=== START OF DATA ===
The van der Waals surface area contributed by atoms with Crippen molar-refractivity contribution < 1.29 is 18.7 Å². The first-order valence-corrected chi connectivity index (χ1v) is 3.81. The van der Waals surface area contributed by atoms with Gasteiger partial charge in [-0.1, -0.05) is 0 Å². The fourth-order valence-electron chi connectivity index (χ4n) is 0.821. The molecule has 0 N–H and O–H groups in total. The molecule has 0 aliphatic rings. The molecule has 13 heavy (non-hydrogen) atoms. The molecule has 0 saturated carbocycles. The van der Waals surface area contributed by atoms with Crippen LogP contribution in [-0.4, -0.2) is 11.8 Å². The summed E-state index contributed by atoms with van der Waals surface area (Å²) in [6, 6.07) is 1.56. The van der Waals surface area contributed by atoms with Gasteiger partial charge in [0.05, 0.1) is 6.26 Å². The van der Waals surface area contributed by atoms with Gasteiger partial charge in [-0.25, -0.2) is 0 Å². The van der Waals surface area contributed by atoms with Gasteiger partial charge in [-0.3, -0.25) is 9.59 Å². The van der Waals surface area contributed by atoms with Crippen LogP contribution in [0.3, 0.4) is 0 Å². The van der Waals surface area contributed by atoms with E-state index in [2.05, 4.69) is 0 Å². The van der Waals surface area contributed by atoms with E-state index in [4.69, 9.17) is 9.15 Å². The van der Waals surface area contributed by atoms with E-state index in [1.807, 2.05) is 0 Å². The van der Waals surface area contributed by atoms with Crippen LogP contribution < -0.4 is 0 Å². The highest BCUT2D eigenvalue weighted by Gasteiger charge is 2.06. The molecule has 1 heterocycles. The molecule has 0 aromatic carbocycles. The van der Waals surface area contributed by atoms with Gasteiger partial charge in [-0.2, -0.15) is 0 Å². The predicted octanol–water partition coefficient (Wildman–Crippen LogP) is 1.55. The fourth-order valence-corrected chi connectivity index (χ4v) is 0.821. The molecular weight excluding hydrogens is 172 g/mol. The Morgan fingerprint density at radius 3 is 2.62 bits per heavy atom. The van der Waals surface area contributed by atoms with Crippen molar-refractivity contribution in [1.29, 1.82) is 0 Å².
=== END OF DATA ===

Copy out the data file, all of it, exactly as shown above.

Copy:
The van der Waals surface area contributed by atoms with Crippen molar-refractivity contribution < 1.29 is 18.7 Å². The first-order valence-corrected chi connectivity index (χ1v) is 3.81. The van der Waals surface area contributed by atoms with Gasteiger partial charge in [-0.1, -0.05) is 0 Å². The fourth-order valence-electron chi connectivity index (χ4n) is 0.821. The molecule has 0 N–H and O–H groups in total. The molecule has 0 aliphatic rings. The molecule has 13 heavy (non-hydrogen) atoms. The molecule has 0 saturated carbocycles. The van der Waals surface area contributed by atoms with Crippen LogP contribution in [-0.4, -0.2) is 11.8 Å². The summed E-state index contributed by atoms with van der Waals surface area (Å²) in [6, 6.07) is 1.56. The van der Waals surface area contributed by atoms with Gasteiger partial charge in [0.05, 0.1) is 6.26 Å². The van der Waals surface area contributed by atoms with Gasteiger partial charge in [-0.25, -0.2) is 0 Å². The van der Waals surface area contributed by atoms with Gasteiger partial charge in [-0.3, -0.25) is 9.59 Å². The van der Waals surface area contributed by atoms with Crippen LogP contribution in [0.3, 0.4) is 0 Å². The van der Waals surface area contributed by atoms with E-state index in [2.05, 4.69) is 0 Å². The van der Waals surface area contributed by atoms with E-state index in [4.69, 9.17) is 9.15 Å². The van der Waals surface area contributed by atoms with E-state index in [1.807, 2.05) is 0 Å². The van der Waals surface area contributed by atoms with Crippen LogP contribution < -0.4 is 0 Å². The highest BCUT2D eigenvalue weighted by Gasteiger charge is 2.06. The molecule has 1 heterocycles. The molecule has 0 aromatic carbocycles. The van der Waals surface area contributed by atoms with Gasteiger partial charge in [-0.2, -0.15) is 0 Å². The predicted octanol–water partition coefficient (Wildman–Crippen LogP) is 1.55. The fourth-order valence-corrected chi connectivity index (χ4v) is 0.821. The molecular weight excluding hydrogens is 172 g/mol. The Morgan fingerprint density at radius 3 is 2.62 bits per heavy atom. The van der Waals surface area contributed by atoms with Crippen molar-refractivity contribution in [1.29, 1.82) is 0 Å².